You may have read about aerogel as an insulator or seen Youtube videos of its rather surprising properties. What you may not realize is that aerogels are not a chemical composition, but rather a physical structure. They can be produced from silica, carbon, even aluminum and plastic. Their lightness and insulating properties come from their structure, but everything else (flammability, strength,durability, toxicity, etc.) comes from the base material.
Aerogels were first produced in the 1930's. You might think that by now we'd have found many wonderful applications for these in areas like clothing and home insulation. In fact, although such applications do exist, the cost of production has been too high to allow much competition from this class of product.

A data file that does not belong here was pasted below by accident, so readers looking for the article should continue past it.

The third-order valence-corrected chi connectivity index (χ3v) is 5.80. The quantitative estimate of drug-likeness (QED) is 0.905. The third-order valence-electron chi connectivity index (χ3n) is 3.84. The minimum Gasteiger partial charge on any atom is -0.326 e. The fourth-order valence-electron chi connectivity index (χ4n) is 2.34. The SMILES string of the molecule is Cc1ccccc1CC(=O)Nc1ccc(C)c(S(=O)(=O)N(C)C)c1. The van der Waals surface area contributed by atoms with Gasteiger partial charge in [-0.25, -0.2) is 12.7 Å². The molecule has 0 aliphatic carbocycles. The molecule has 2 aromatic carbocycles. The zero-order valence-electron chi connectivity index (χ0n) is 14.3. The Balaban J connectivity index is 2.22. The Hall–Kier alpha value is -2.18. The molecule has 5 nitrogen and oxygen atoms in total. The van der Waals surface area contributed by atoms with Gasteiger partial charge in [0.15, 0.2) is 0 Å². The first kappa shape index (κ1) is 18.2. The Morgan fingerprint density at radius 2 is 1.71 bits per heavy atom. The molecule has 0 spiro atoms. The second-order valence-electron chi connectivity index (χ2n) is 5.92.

That's starting to change. New aerogels can be up to 15 times lighter than plastics, can be machinable, strong and appropriate for a wide range of applications. It's easy to imagine that the quest for higher automobile mileage might incorporate aerogels and similar applications in aircraft might also be possible. Who knows what else?
Aerogels: Thinner, Lighter, Stronger
A new, super-thin jacket made with an incredible supermaterial could keep you warm all winter
Aerogel as home insulation?
Airloy® X103 Strong Aerogel Large Panels
Google Nexus 7 Body Made from Aerogel
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